Re: Writing structured content [recap]

Subject: Re: Writing structured content [recap]
From: Troy Klukewich <tklukewich -at- sbcglobal -dot- net>
To: techwr-l -at- lists -dot- techwr-l -dot- com
Date: Fri, 22 Jun 2007 09:30:33 -0700 (PDT)

Hi Gordon:

I asked, specifically, about "structured writing" or "writing
for single source", I also mentioned that I'm more interested in how best to
shift a docs team from writing chapters, to writing distinct chunks of

>From a practical training angle, I've found that structuring a legacy "chapter" into a single-sourced version can be helpful. The trick is finding a nice chapter with distinct conceptual, task, and reference topics inherently embedded that can in fact be structured. It's also great if there is some duplicate content built in, like a common warning note or a reference table that can be pulled out.

In my last company, we set up some training using an actual chapter. It was very challenging because not all writers of this reasonably large company could analyze the content domain and figure out what to single-source.

A fellow manager suggested in the future taking something more generic and simple, like documenting a toaster! I would seriously consider it.

I just finished giving a DITA plus Epic demonstration to my product group in San Francisco last week. I took a large, well-known chapter and showed how I broke it down into structured topics, then rebuilt the content with a ditamap. I even threw in an alternate ditamap structure and a relationship table with alternate links to demonstrate the flexibility of the system. I then generated online Help, HTML, PDF, and Word builds to show how it all looked in the output.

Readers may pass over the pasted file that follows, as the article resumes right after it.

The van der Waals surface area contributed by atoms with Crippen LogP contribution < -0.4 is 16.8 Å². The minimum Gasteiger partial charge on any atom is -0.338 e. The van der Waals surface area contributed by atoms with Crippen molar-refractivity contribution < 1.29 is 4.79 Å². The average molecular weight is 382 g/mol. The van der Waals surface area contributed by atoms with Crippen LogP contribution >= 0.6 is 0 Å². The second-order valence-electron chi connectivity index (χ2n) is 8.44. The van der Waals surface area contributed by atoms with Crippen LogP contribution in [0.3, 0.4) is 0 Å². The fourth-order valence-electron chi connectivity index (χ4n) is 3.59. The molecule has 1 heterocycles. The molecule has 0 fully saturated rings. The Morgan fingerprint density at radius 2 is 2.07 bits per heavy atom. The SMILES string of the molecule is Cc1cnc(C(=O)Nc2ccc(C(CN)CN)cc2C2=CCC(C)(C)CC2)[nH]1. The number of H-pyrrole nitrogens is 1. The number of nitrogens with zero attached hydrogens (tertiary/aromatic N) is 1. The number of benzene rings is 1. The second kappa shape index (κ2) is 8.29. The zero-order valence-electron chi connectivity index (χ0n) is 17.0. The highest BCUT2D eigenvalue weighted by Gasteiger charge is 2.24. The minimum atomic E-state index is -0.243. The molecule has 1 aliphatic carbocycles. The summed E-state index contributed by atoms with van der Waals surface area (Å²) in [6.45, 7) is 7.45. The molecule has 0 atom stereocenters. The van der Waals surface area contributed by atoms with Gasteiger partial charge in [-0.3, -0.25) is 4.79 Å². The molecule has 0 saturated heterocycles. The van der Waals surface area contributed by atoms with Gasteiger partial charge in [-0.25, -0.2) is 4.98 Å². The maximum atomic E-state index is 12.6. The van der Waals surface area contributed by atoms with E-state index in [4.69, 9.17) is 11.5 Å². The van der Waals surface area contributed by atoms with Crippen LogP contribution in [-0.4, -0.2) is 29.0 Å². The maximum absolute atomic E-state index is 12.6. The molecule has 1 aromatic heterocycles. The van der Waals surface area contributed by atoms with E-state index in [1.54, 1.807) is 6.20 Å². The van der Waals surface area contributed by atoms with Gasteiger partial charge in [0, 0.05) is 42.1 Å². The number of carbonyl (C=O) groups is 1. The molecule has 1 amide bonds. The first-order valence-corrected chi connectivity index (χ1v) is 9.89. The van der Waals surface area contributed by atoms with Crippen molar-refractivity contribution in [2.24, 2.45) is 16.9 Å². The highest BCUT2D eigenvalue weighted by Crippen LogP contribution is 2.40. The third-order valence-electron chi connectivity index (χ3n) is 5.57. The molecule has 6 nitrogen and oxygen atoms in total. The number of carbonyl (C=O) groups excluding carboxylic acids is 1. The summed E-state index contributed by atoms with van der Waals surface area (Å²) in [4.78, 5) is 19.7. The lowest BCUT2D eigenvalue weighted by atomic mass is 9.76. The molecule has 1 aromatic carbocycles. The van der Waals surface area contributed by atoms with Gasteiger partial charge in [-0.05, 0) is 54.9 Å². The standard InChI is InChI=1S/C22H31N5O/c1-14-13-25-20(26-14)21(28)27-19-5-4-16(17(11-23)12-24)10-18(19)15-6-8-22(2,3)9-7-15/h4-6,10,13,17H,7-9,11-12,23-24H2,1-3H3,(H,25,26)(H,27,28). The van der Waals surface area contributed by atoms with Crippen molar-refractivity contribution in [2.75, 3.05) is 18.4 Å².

Fortunately, the legacy chapter lent itself to many small conceptual topics, which is why I selected it. Though, I had to fake out some duplicate content like a warning note to demonstrate the single-sourced content references, plus add some task and reference material. It did the trick and the presentation was successful.

There is no doubt about it. The hands-on demonstration and training angle is essential when moving to structured documentation and single-sourced solutions.

Troy Klukewich
Information Architect

----- Original Message ----
From: Gordon McLean <Gordon -dot- McLean -at- GrahamTechnology -dot- com>
To: Troy Klukewich <tklukewich -at- sbcglobal -dot- net>; techwr-l -at- lists -dot- techwr-l -dot- com
Sent: Friday, June 22, 2007 12:28:45 AM
Subject: RE: Writing structured content [recap]


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